NAMA seems in many ways like the proverbial Irish solution to an Irish problem. In reality, it’s largely based on a US ‘bad bank’ established in 1989: The Resolution Trust Corporation. The RTC was set up following a financial and real estate crash not unlike our own and is serves as a kind of blueprint for Nama.
One aspect of the RTC is, however, notably absent. One of its three core objectives was ‘to maintain and expand affordable housing’. Over the course of its lifetime, it delivered in the region of 100,000 affordable using units, working with community organisations and housing associations.
Nama, in contrast, has maintained a strictly ‘commercial remit’. And Nama’s is a particularly narrow view of the term ‘commercial’. It has focused on selling as many assets as possible as quickly as possible. In practice, this means selling heavily discounted packages of assets to global private equity firms and hedge funds, the oft bemoaned ‘vulture funds’. The vulture’s feeding frenzy is not an unfortunate consequence of Nama’s ‘asset management strategies’, it’s an explicit objective. Nama’s annual statement for 2013 talks about the importance of ‘attracting international capital’ while only last week its CEO Brendan McDonagh took the opportunity of his appearance before the Public Accounts Committee to champion Nama’s contribution to ‘strong inflows of foreign capital’.
On the other hand, the last year has seen Nama introduce a new aspect to its work. Focusing on the Dublin Docklands redevelopment, it has morphed into an urban development agency of sorts. This means that Nama is taking a lead in driving the latest phase of Docklands regeneration. The agency holds 75% of 22 hectares of undeveloped land in the Docklands, representing what Michael Noonan described as a ‘rare opportunity’. So what is Nama doing with this opportunity?
Despite the ongoing housing crisis, the focus is on building commercial office space. The agency is linked to the building of almost 4 million sq ft of new office space in the Docklands, but only 2,000 apartments. The residential properties it is involved with appear to be luxury apartments unlikely to do much for the severe affordability problems of housing in Dublin. For example, one of the global firms Nama has teamed up with, Oxley Holdings, describes itself as a ‘lifestyle property developer that caters to the upwardly mobile homebuyer and entrepreneur’.
If we don’t like what Nama is doing, what should it be doing? Last weekend I had the opportunity to discuss this issue at the Housing Emergency and Rights conference in Liberty Hall.
Nama has three things that are crucial to overcoming the housing crisis: houses, land and money. It is thought to have around 14,000 residential properties. Land, however, makes up the largest asset class in Nama’s portfolio (more than 30%). Both land and housing units should be sold to housing associations, local authorities and anyone else who is willing to provide affordable housing at a discount. If potential buyers don’t have the funds to buy these assets Nama can lend them the money to do so under its ‘vendor finance’ initiative.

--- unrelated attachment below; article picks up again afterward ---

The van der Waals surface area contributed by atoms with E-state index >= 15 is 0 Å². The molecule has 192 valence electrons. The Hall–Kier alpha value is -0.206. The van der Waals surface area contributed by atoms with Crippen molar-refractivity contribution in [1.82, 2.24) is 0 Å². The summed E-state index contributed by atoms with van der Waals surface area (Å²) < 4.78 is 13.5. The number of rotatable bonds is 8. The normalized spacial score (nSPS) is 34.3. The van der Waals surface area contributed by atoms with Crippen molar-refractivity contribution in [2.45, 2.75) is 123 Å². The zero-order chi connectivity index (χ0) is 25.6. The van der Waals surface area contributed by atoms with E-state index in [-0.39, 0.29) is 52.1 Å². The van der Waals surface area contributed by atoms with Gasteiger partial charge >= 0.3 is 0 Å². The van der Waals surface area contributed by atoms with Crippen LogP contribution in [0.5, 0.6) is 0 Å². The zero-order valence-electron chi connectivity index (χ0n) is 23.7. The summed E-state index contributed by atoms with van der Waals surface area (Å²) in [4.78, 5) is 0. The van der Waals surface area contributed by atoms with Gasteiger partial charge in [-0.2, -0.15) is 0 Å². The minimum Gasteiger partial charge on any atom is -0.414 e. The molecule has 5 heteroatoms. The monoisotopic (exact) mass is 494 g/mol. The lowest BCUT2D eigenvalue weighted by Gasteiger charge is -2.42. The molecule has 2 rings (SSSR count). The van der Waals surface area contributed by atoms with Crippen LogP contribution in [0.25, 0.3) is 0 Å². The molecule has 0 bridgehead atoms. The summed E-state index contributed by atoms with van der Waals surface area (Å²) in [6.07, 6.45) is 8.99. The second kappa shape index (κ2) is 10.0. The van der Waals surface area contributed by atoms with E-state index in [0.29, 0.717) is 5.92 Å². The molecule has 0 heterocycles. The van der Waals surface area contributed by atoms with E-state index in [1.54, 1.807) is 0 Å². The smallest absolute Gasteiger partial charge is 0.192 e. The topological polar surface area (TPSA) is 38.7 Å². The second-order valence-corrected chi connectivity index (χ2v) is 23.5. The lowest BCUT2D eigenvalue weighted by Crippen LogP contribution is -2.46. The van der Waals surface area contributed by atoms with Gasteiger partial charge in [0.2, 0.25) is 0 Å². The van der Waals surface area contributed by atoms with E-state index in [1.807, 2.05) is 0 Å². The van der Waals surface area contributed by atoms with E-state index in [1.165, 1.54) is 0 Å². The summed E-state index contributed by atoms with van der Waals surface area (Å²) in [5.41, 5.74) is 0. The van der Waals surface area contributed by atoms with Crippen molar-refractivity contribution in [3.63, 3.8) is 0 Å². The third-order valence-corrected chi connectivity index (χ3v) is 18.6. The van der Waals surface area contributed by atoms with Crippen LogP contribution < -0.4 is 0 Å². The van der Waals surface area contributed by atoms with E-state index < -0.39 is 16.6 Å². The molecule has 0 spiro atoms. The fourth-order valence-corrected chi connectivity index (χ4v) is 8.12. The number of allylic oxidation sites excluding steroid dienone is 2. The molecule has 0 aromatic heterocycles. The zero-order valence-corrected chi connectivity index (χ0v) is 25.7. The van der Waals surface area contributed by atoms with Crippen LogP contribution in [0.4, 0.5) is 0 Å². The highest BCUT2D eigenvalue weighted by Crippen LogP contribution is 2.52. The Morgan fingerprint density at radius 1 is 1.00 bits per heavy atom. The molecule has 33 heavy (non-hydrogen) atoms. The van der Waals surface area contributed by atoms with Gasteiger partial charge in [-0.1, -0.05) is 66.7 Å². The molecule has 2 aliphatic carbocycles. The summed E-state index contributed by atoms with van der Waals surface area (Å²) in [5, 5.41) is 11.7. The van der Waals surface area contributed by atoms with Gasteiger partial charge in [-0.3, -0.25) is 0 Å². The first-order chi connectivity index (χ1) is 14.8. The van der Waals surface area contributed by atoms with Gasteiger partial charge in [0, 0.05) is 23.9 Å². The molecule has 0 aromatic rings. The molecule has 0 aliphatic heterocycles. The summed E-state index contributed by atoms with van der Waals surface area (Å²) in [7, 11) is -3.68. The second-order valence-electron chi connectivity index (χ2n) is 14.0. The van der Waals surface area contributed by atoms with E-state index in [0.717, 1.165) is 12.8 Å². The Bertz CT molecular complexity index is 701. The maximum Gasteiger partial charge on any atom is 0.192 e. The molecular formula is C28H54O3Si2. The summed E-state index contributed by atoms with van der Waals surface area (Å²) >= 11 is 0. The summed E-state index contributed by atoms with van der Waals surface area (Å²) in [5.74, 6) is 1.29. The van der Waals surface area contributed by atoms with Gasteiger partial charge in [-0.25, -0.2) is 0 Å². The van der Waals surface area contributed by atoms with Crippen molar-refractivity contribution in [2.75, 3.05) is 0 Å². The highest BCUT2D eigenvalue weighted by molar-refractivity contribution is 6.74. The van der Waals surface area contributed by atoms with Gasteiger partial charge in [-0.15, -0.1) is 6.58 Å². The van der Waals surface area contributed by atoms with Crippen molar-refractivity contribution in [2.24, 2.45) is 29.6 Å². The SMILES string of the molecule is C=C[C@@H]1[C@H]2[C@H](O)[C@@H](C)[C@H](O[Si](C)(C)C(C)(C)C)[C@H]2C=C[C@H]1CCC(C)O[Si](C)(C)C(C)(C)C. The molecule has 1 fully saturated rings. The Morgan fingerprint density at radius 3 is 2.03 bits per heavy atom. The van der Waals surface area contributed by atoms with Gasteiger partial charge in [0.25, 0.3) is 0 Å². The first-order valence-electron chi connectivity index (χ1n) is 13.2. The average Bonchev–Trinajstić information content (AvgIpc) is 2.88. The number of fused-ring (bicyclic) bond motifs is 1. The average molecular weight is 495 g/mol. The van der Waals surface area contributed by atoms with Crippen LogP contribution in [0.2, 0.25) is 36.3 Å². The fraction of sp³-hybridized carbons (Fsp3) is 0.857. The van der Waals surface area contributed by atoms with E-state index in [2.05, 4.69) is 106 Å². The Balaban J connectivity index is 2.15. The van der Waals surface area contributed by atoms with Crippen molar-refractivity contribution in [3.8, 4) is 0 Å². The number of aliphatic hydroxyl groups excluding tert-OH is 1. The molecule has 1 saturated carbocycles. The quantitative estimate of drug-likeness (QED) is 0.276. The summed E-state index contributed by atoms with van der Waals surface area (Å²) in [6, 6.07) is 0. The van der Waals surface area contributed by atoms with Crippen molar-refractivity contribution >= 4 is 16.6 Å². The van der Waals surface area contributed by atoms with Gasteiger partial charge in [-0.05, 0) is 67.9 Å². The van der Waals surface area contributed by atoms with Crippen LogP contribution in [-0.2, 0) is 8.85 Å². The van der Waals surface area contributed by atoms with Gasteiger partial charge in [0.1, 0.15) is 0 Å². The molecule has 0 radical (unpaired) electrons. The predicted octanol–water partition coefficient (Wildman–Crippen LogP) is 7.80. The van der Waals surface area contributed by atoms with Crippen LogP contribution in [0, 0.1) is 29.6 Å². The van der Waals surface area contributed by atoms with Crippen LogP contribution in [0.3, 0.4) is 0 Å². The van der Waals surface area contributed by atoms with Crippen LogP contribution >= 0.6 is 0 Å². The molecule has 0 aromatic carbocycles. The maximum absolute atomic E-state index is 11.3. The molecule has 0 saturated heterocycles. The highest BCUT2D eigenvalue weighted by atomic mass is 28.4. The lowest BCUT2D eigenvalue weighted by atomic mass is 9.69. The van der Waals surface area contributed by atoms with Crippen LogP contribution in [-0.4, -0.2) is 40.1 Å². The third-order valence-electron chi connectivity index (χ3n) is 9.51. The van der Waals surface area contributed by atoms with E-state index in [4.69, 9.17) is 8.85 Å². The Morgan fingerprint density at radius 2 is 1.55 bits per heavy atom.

Finally, Nama can provide development capital at very good interest rates.
If this sounds like a lot to ask for, remember that Nama is already doing all of this for global financial firms whose only interest is profit. Nama sells at huge discounts (up to 70%), lends to buyers of its assets and provides development capital. Why not do the same for the public?
But wait, I can already hear a chorus of voices lining up to tell us this is not possible. Nama, they’ll say, has a ‘purely commercial remit’. Perhaps those who think we can do nothing except stare blankly at Nama while it flogs more than €72 billion worth of assets (47% of Irish GDP) should take a cursory glance at the Nama Act (2009) — the piece of legislation which established Nama and which governs how the agency works.
The opening section of the legislation states that one of Nama’s chief purposes is ‘to contribute to the social and economic development of the State’. In Section 12 of the act we find that Nama ‘shall have regard to proper planning and sustainable development’. And to top it all off we also read that the Minister for Finance ‘may give a direction to Nama’ and that ‘Nama shall comply with a direction given by the minister’. In other words, Nama’s current ‘hyper-commercial’ focus is just one interpretation of the legislation. And while this interpretation is favoured by both the Finance Minister and the Nama board, it neglects the potential of our bad bank to be part of the solution to the housing crisis.
Let’s be clear, Nama cannot not solve the housing crisis; it is not some kind of panacea. It does not have responsibility for housing policy nor should it. But it can be part of the solution. When we have an agency with billions of euro worth of real estate assets, a total cash intake thus far of €26.7bn, substantial cash reserves and an expected profit of €1.75bn we really have to ask, can we afford not to use Nama to respond to the housing crisis?
Dr Michael Byrne is an Irish Research Council post-doctoral fellow at the National Institute for Regional and Spatial Analysis, Maynooth University.